A forward-looking utility responds to workforce retirement with a jobs program worth replicating.
In the first months of the new year, many of us find ourselves facing a combination of ambitious agendas, competing priorities, and budget realities. In the U.S. water sector, there is a never-ending gamut of accountabilities involved in ensuring water quality, including addressing and preventing water shortages, innovating to fight contamination and treat wastewater, and upgrading vast infrastructure.
An electrical engineer does the math on coagulation process control, using computational modeling to determine best practices.
Sounds simple. It makes sense. But far too many people do not do this. They put together an idea, a process, but fail to take the design to completion before starting to build. Cutting corners always comes at a price. There is an old saying in Project Management, “You can have it good, fast, or cheap. Pick any TWO”. Cutting corners will bump your cost, decrease quality, or possibly both.
Mobile technology is so fast-moving that new apps are created each day, with more and more people turning to them for on-the-job solutions. Here are 10 apps geared toward the water/wastewater professional that are worthy of consideration.
It has long been established that predictive maintenance of existing equipment will reduce operating costs and help ensure safe operation.
Many utilities today are investing in advanced metering infrastructure (AMI). However, many of these same utilities often don’t realize the breadth of capabilities that a smart utility network (SUN) now offers. In the past, AMI networks were typically used for accurate metering and billing. Today, a smart utility network builds upon traditional AMI to provide multiple advantages across the full water cycle — and beyond.
Many utilities are embracing the concept of smart utility networks to make their systems more efficient and enhance customer service. Smart utility networks provide the ability to improve every part of the water cycle. However, having the right metrology for each application is critical to ensuring the reliability and accuracy of the data being collected.
If A Pipe Leaks In A Forest, Does It Make A Sound? (Part I) addressed condition assessment and leak detection from the perspective of surprises that can arise when “hidden” problems are revealed by acoustic technology. This article introduces several more eye-opening experiences with permanent and mobile acoustic leak detection equipment, plus examples of just how expensive undetected leaks can become when they turn into full-blown water main breaks.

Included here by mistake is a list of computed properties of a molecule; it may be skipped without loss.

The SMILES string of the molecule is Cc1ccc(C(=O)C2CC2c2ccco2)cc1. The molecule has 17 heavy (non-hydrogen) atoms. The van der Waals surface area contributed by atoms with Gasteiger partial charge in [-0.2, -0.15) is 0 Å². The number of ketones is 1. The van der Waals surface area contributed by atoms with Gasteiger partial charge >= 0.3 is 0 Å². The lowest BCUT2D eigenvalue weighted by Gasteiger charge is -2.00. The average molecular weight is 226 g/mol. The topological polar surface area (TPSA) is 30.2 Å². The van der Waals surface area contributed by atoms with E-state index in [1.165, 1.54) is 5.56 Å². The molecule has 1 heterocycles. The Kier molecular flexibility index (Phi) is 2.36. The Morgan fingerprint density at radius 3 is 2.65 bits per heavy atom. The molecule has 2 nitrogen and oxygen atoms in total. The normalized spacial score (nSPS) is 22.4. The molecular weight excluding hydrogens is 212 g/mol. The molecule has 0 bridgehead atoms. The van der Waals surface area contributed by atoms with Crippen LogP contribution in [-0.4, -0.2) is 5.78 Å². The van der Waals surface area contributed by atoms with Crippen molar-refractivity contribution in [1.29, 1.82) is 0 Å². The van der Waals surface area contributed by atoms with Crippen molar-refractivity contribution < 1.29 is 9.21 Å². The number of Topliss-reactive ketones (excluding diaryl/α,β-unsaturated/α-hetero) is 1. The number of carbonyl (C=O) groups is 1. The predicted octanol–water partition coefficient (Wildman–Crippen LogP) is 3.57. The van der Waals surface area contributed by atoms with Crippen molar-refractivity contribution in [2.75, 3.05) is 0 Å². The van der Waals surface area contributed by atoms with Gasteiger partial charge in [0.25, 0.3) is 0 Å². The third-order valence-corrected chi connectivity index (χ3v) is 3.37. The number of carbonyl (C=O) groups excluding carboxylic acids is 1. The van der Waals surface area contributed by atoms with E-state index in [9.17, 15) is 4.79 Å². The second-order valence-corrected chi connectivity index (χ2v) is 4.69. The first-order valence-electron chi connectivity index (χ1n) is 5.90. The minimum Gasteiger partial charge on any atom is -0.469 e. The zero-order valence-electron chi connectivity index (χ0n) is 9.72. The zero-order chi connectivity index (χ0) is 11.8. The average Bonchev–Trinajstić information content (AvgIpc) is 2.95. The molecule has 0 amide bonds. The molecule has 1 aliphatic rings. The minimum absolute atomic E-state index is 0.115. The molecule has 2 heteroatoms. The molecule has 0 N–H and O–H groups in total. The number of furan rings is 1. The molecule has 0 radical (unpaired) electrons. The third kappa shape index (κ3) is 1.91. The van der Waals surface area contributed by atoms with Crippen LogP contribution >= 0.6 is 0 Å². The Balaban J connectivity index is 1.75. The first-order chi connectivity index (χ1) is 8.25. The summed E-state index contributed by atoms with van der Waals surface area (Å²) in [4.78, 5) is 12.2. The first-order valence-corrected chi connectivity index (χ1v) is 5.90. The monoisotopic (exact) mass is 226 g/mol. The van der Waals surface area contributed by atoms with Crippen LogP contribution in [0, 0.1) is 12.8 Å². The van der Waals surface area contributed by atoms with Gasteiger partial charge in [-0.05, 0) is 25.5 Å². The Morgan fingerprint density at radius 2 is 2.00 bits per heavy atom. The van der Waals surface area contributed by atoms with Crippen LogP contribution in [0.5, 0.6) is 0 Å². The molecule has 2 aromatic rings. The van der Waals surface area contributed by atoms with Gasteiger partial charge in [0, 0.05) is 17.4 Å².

Utility managers are facing increasing financial and sustainability pressures regarding water loss throughout their systems. An American Water Works Association (AWWA) white paper titled The State of Water Loss Control in Drinking Water Utilities notes that “all utilities incur inefficiencies, or losses, in both supply- and customer-related functions of their operations.”
As need for efficiency expands, there is greater expectation for utility network performance and data reliability. Although having access to more data more quickly can be a benefit of a smart utility network, making the most of the optimization possibilities within a water system relies on having the right data for the right applications delivered at the right time. Such data becomes vital information, giving water professionals the ability to make better decisions.
Beyond the existential philosophy implications, the consequences of a pipeline leaking in a forest when no one is around highlight the desirability of leak detection systems in water distribution utilities as a whole. As the following experiences show, leak detection can have its entertaining side. On the other side of the coin, however, the consequences of not monitoring leaks can also trigger a tsunami of costs far beyond the expense of pipeline repair alone.
Most people accept that major purchases in life — e.g., housing, automobiles, appliances — come with cyclical budgeting impacts that require amortizing costs over the long term, through savings or borrowing. Why should anyone expect the national water infrastructure to be any different?
The Water Environment Federation (WEF) proudly announces the 2018 WEF Awards recipients for individual service and contributions.
H2O Innovation Inc. (“H2O Innovation” or the “Corporation”) is proud to announce that Utility Partners, LLC (“UP”), its business line providing operation and maintenance services (“O&M”) in the United States, recently renewed two contracts.
The Water Environment Federation (WEF) proudly announces 15 distinguished members as the 2018 WEF Fellows recipients.
The Water Environment Federation has released a line of training tools to equip operators with 21st century wastewater treatment methods and practices.
WSSC has launched a nationwide search for the newly created Inspector General position, which was recently established by Maryland General Assembly House Bill 419, Chapter 130 during the 2018 session.
Effective June 27, 2018, David St. Pierre has resigned as Executive Director of the Metropolitan Water Reclamation District of Greater Chicago (MWRD).